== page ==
This was a fairly simple project. It took a couple of hours. Drying time plus I did run into a problem. Keep reading and I’ll let you know what it was and how I fixed it.
*These photos aren’t that great. I did this in my basement where there is virtually no natural light*
First I sanded with 120 grit sandpaper. Removing most of the shine and roughing up the surface a little. Your paint will adhere better. This is an old piece. So I made sure to be careful not to overdo it. The wood is really soft.
You don’t have to go nuts getting every single nook and cranny. Depending on the piece, the details can be difficult to get at.
After sanding I used a vacuum, getting as much of the dust off as I could. I’ve used tac cloth in the past. It’s okay but after a few swipes you’re basically just pushing the dust around. It also leaves a tacky residue on your hands. I don’t like that 😦
Now I can see some places that I’ve missed and went back over with sand paper.
I wiped it down with a dry cloth just to make sure I got most of the dust. Then I wiped it again with a mixture of water, a little dish soap and a splash of vinegar. I wiped a third time with just plain water.
I let it dry for a bit. Twenty minutes or so.
Then it was ready to prime and paint!
This is my FAVORITE angled brush. It works great on everything!
Next I primed. This is just as important as the sanding. It really helps your paint to adhere properly.
Working in small sections. Slightly overlapping so that it dries evenly.
Here’s where my problem happened. As it dried I noticed I was getting quite a bit of bleeding. Meaning there were pink and brown spots showing through the paint pretty much everywhere. A lot of times with older furniture the tannins really seep through. It doesn’t matter how many coats of paint you put on there. It will still come through. So…what to do? Basically you have to block it with a sealer. An oil based primer would’ve been better for this piece but I didn’t have any. So in this case I used what I had and it didn’t work. I don’t always get bleeding but you never know until you put the paint on how it’s going to act.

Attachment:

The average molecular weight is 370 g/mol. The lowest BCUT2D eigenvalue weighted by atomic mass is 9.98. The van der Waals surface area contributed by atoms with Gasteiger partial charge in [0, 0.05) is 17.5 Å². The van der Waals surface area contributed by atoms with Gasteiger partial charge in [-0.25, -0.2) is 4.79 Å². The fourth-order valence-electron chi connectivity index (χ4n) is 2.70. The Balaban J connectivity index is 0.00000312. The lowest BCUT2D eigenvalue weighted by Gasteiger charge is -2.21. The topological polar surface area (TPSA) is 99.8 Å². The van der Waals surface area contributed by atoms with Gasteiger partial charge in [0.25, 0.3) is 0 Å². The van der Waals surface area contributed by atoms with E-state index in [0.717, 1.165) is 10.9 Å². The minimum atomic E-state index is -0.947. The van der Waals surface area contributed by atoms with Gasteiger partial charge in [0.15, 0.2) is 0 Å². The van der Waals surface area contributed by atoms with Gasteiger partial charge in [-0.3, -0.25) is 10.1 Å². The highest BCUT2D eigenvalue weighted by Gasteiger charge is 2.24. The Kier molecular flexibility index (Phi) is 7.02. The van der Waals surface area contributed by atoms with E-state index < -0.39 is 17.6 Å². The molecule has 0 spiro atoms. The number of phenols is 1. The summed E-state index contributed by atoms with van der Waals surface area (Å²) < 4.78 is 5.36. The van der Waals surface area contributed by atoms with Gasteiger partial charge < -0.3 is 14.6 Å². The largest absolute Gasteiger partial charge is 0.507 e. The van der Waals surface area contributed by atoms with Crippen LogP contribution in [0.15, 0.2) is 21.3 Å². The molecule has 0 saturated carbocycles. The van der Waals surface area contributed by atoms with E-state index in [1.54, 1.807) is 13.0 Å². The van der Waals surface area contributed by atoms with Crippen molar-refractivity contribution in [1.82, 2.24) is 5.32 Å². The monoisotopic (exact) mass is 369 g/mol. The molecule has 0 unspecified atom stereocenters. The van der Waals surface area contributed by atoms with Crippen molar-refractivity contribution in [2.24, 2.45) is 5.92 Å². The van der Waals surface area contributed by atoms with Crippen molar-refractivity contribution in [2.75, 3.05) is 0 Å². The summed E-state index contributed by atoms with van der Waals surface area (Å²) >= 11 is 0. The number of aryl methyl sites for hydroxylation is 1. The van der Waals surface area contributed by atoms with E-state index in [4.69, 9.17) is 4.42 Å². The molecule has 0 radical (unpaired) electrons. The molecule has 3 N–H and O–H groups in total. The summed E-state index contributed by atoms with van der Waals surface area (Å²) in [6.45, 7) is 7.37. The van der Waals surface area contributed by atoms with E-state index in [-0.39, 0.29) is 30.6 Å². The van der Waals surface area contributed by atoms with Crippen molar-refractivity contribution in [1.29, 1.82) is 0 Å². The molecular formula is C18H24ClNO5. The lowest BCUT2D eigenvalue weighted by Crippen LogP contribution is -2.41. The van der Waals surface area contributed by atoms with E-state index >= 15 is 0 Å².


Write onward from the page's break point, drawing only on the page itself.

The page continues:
I did a light sand with 220 grit sandpaper before I applied a thin layer of this fast drying poly and used a fan to speed up the process even more. I was able to paint in less that 30 minutes. Another light, I mean light sand with 220 grit sandpaper.
Finally….on to the BEST part! I like to make my own chalk paint. I mixed (in my little paint mug) three parts latex paint, one part water and about two tablespoons of baking soda to give it that chalky texture. I like to use latex paint in either eggshell or a satin finish. You can’t beat the durability and you don’t have to seal it like you do with chalk paint and the cost. Chalk paint is expensive.
This is after two coats of paint with a light sand (220 grit) in between. Don’t mind all the mess. At this point I was just happy that the poly worked that I didn’t care…lol
The final step is to lightly distress. So, you just want to remove paint in areas that you think would naturally be worn down like corners and edges. I used 80 grit sandpaper to remove some of the paint then smoothed with 220 grit.
It turned out great! I kept the original wooden knobs.
Happy painting & Thanks for reading!